Solution

  1. great
  2. kinds
  3. happening
  4. people
  5. trials
  6. attention
  7. trick
  8. internal
  9. upside
  10. external
  11. ongoing
  12. generate
  13. distraction

Original Text

If we present stressful images while they're doing this experiment, this gap of attention shrinks, its power diminishes. So in some of our other studies, we wanted to see, OK, great — not great, actually, bad news that stress does this to the brain — but if it is the case that stress has this powerful influence on attention through external distraction, what if we don't need external distraction, what if we distract ourselves? And to do this, we had to basically come up with an experiment in which we could have people generate their own mind-wandering. This is having off-task thoughts while we're engaged in an ongoing task of some sort. And the trick to mind-wandering is that essentially, you bore people. So hopefully there's not a lot of mind-wandering happening right now. When we bore people, people happily generate all kinds of internal content to occupy themselves. So we devised what might be considered one of the world's most boring experiments. All the participants saw were a series of faces on the screen, one after another. They pressed the button every time they saw the face. That was pretty much it. Well, one trick was that sometimes, the face would be upside down, and it would happen very infrequently. On those trials they were told just to withhold the response. Pretty soon, we could tell that they were successfully mind-wandering, because they pressed the button when that face was upside down. Even though it's quite plain to see that it was upside down. So we wanted to know what happens when people have mind-wandering. And what we found was that, very similar to external stress and external distraction in the environment, internal distraction, our own mind wandering, also shrinks the gap of attention. It diminishes attention's power.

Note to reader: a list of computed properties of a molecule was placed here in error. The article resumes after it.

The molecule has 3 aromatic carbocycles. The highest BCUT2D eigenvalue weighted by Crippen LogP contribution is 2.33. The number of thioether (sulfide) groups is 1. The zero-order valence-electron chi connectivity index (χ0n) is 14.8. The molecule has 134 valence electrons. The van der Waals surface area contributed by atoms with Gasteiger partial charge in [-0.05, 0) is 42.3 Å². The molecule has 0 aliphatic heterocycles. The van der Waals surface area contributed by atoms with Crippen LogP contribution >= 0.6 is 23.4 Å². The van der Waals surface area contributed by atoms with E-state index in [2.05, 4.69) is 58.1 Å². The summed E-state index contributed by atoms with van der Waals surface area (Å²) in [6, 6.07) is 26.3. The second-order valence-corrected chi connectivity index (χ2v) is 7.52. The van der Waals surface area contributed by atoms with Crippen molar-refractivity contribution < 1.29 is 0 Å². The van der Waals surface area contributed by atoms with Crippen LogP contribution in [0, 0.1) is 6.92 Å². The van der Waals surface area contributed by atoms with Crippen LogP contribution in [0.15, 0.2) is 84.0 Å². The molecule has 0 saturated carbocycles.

ngrams of length 2

collocation frequency
mind wandering 10
mindfulness training 8
high stress 7
pay attention 4
mind wander 4
brain wave 4
stress interval 3
paying attention 3
external distraction 3
captain davis 3
attention system 3

ngrams of length 3

collocation frequency
high stress interval 3

Important Words

  1. attention
  2. bad
  3. basically
  4. bore
  5. boring
  6. brain
  7. button
  8. case
  9. considered
  10. content
  11. devised
  12. diminishes
  13. distract
  14. distraction
  15. engaged
  16. environment
  17. essentially
  18. experiment
  19. experiments
  20. external
  21. face
  22. faces
  23. gap
  24. generate
  25. great
  26. happen
  27. happening
  28. happily
  29. images
  30. influence
  31. infrequently
  32. internal
  33. kinds
  34. lot
  35. mind
  36. news
  37. occupy
  38. ongoing
  39. participants
  40. people
  41. plain
  42. power
  43. powerful
  44. present
  45. pressed
  46. pretty
  47. response
  48. screen
  49. series
  50. shrinks
  51. similar
  52. sort
  53. stress
  54. stressful
  55. studies
  56. successfully
  57. task
  58. thoughts
  59. time
  60. told
  61. trials
  62. trick
  63. upside
  64. wandering
  65. wanted
  66. withhold